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A sluggish economy, the uncertainty of the budget situation at the Los Alamos National Laboratory and a similar proposal from the Los Alamos Public Schools all played a part in the University of New Mexico’s Board of Regents decision to squelch a proposal to the taxpayers of Los Alamos.
This coming January, UNM-LA was planning to send out a ballot to Los Alamos residents proposing to raise the tax rate by two mils in an effort to bolster UNM-Los Alamos’ core academic programs.
The UNM-LA Advisory Board earlier cited declining financial support from the state as the main impetus behind the need for a tax hike. If the proposal was approved by voters, then UNM-LA could have received approximately $1.4 million in additional annual revenue. Two mil points would equate to $66.67 for every $200,000 in property value.
But, according to UNM-LA Executive Director Cedric Page, the board has decided to hold off on the proposal.
“The regents thought it best to wait until later in the year to see how things pan out with the economy, the general election in November and this fiscal cliff we’re supposed to go off at the first of the year,” Page said.
Page was referring to possible across-the-board federal cuts that would impact LANL’s budget and potentially result in a ripple effect throughout the local and regional economy.
Page thinks they can get by in the interim by using other techniques they’ve used in the past, when times were tough.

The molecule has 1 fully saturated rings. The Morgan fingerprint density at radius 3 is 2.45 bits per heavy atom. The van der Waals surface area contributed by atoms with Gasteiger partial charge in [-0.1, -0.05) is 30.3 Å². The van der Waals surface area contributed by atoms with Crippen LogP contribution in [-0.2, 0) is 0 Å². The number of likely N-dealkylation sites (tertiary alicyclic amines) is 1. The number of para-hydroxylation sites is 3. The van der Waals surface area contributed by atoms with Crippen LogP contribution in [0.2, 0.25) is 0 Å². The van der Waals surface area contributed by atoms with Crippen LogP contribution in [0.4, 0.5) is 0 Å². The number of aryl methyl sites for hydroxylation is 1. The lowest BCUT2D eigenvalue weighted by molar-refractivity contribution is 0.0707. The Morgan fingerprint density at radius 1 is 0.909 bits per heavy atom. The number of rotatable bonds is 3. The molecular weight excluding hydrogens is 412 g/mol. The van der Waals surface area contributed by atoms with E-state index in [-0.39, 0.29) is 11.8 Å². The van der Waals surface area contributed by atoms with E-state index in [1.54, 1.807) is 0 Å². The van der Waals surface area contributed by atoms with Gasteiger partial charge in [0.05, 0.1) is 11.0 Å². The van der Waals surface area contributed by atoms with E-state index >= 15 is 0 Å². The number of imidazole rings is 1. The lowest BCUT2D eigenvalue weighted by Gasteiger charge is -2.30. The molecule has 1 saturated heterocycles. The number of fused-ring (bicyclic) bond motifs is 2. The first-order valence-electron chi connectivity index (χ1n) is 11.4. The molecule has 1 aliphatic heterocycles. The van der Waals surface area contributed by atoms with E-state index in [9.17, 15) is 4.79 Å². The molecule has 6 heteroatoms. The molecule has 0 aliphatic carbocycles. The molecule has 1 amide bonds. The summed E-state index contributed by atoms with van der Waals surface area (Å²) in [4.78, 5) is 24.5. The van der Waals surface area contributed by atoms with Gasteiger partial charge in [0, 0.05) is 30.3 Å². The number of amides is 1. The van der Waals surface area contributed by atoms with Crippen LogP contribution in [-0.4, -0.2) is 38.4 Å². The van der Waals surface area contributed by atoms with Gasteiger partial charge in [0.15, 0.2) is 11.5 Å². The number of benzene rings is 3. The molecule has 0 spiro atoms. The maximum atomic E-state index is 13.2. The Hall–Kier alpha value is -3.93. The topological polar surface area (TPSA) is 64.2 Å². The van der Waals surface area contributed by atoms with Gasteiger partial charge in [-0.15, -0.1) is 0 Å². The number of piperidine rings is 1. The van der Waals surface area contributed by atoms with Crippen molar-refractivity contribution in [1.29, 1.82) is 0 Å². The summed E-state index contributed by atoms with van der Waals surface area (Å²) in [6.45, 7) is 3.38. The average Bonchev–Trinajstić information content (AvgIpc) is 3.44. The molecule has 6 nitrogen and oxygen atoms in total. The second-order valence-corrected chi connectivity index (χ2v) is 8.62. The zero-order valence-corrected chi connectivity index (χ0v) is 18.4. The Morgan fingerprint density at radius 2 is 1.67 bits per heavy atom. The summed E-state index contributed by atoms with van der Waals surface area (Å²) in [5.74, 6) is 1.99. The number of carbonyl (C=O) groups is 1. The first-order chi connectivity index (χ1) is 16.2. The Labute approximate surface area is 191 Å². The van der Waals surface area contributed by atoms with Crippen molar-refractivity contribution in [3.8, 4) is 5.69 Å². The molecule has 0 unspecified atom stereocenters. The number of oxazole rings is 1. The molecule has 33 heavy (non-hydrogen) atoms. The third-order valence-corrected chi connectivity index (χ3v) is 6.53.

“We will continue to develop our grant writing and fundraising,” Page said.
County Council candidates at a recent candidates’ forum at UNM-LA reacted to the university’s decision with interest.
“I know there are a lot of people in town who are opposed to increasing property taxes, but we have some of the lowest property taxes in the nation,” Michael Redondo, a Democratic candidate running for county council said. “So a small increase in order to support UNM-LA doesn’t bother me.”
Redondo also said that he’s aware that Los Alamos also has a large population of seniors and others living on fixed incomes.
“I would be more than inclined to find ways to offset any increases for them in particular,” he said.
Redondo also said he saw the reasons for the delay as well.
“I definitely understand it,” he said. “But it’s not easy to get people to vote for an increase in property taxes in this town.”
Council candidate Steven Girrens thought it was a good idea for the university to table the proposal.
“Does UNM want to be aggressive asking for more taxes in an uncertain time? I think there would be political chits they’d have to expend in order to do that,” Girrens said.